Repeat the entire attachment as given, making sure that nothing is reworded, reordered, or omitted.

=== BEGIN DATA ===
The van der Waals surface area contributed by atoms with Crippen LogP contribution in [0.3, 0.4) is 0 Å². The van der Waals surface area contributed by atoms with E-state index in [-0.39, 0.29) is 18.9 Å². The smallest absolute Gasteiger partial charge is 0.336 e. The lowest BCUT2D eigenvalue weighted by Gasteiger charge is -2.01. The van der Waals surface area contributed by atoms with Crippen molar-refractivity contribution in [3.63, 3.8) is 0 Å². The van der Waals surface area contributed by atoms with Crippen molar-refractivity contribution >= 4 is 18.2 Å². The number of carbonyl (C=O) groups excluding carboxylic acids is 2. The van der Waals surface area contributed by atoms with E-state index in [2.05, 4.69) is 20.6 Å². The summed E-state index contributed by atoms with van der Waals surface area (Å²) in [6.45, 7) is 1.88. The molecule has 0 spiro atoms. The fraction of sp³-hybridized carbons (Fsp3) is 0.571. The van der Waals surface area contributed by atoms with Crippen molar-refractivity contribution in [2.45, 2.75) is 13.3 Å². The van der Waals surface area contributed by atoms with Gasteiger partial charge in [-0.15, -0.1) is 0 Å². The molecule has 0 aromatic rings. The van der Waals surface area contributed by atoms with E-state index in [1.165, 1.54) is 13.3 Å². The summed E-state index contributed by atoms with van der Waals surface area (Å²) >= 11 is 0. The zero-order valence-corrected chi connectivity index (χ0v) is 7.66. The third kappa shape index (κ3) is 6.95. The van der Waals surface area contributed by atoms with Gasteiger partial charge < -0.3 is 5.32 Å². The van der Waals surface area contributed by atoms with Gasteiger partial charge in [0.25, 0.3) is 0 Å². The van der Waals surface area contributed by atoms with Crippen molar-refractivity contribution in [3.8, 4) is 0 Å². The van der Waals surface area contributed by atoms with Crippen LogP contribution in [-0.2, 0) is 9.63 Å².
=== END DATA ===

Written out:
The van der Waals surface area contributed by atoms with Crippen LogP contribution in [0.3, 0.4) is 0 Å². The van der Waals surface area contributed by atoms with E-state index in [-0.39, 0.29) is 18.9 Å². The smallest absolute Gasteiger partial charge is 0.336 e. The lowest BCUT2D eigenvalue weighted by Gasteiger charge is -2.01. The van der Waals surface area contributed by atoms with Crippen molar-refractivity contribution in [3.63, 3.8) is 0 Å². The van der Waals surface area contributed by atoms with Crippen molar-refractivity contribution >= 4 is 18.2 Å². The number of carbonyl (C=O) groups excluding carboxylic acids is 2. The van der Waals surface area contributed by atoms with E-state index in [2.05, 4.69) is 20.6 Å². The summed E-state index contributed by atoms with van der Waals surface area (Å²) in [6.45, 7) is 1.88. The molecule has 0 spiro atoms. The fraction of sp³-hybridized carbons (Fsp3) is 0.571. The van der Waals surface area contributed by atoms with Crippen molar-refractivity contribution in [2.45, 2.75) is 13.3 Å². The van der Waals surface area contributed by atoms with Gasteiger partial charge in [-0.15, -0.1) is 0 Å². The molecule has 0 aromatic rings. The van der Waals surface area contributed by atoms with E-state index in [1.165, 1.54) is 13.3 Å². The summed E-state index contributed by atoms with van der Waals surface area (Å²) >= 11 is 0. The zero-order valence-corrected chi connectivity index (χ0v) is 7.66. The third kappa shape index (κ3) is 6.95. The van der Waals surface area contributed by atoms with Gasteiger partial charge < -0.3 is 5.32 Å². The van der Waals surface area contributed by atoms with Gasteiger partial charge in [0.25, 0.3) is 0 Å². The van der Waals surface area contributed by atoms with Crippen molar-refractivity contribution in [3.8, 4) is 0 Å². The van der Waals surface area contributed by atoms with Crippen LogP contribution in [-0.2, 0) is 9.63 Å².